- ButterBean - BooBoo - Lucky - WaterMelon - Scooter - Moose - Mama*R.I.P* - Scotch*R.I.P.* -

-Tiny - Face *R.I.P* - Eye - Princess - Brooke - Stripey - Smokey - Shadow - Piper

Thursday, September 20, 2012

OH NOs ... not again

The babies are eating well. They are eating about a can of wet food a day and some dry with water on it. They are playing and enjoy their time out of the dog crate running about in the room. I left them out to play about an hour last night and they had put themselves to bed so they were worn out.

I had to go to the vet this AM for Stripey to get a booster shot. While I was there I asked if they needed to see the babies and all they asked for was a sample of the poo since they are still having some diarrhea – its not bad, I would more call it loose stool – I had to take my kitty home so I got a sample and too it back to the vet, glad I did as the vets office just called and they have coccidia.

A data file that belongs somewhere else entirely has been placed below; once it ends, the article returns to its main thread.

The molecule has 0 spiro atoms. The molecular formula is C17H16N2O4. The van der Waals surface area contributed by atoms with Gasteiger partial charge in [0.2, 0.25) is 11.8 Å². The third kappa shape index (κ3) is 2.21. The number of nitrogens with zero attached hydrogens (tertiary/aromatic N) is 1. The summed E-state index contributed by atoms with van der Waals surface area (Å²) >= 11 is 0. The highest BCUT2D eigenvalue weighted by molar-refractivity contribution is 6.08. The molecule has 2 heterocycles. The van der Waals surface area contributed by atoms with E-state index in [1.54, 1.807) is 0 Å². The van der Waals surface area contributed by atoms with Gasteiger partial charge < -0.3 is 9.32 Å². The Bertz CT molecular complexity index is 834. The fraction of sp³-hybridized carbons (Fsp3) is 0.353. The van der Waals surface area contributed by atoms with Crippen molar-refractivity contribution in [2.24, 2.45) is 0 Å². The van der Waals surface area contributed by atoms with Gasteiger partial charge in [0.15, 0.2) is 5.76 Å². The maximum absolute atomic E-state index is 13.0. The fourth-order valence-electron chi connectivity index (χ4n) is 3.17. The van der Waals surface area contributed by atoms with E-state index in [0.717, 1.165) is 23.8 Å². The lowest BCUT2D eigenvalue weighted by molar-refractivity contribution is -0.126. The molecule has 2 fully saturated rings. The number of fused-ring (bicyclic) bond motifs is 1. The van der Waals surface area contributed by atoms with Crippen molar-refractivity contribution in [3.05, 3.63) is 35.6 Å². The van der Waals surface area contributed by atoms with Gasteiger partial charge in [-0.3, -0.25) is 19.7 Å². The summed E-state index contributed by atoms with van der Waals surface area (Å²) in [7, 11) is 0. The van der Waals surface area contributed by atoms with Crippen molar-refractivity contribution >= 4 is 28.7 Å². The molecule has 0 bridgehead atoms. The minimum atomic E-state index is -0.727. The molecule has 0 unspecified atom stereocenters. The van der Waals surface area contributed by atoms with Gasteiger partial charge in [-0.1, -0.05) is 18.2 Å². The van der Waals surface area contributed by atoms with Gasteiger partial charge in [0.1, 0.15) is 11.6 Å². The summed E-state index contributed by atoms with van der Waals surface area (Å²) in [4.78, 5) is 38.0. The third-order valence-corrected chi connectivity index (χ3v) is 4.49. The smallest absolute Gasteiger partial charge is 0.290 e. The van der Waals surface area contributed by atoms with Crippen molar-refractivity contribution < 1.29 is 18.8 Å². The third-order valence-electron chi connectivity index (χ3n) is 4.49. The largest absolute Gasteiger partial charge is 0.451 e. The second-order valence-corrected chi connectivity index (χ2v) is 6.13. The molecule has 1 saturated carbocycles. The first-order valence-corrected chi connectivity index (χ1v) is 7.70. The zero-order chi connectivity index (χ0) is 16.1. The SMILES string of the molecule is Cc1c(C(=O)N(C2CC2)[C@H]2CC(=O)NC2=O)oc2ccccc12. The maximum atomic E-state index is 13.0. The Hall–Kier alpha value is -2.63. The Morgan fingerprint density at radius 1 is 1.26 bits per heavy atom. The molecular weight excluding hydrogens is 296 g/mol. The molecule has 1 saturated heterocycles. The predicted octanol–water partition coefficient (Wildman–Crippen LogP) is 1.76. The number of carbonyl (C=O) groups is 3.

I have dealt with this nasty little bug before – in March actually and had to give ALL of my cats medicine for it – thankfully these 2 have been in the dog crate in a room with no feline visitors.

So they have a coccidia which is a microscopic one-celled organisms causing the disease coccidiosis. Virtually all cats become infected during their life. Infections usually cause no problems in adult cats, but evidence suggests that the parasite can cause significant disease in kittens. In infected kittens, the coccidia destroy the lining of the intestine and cause diarrhea with often contains mucous.

Albon is prescribed as a general antiprotozoal for the treatment of coccidiosis, a protozoal infection of the intestinal tract. Albon is also prescribed for the treatment of a wide range of susceptible bacterial infections.


  1. Poor babies. At least they seem to be doing well otherwise!

  2. years ago, one of my kittens had this and it was really frightening. But the medicine will help it end soon.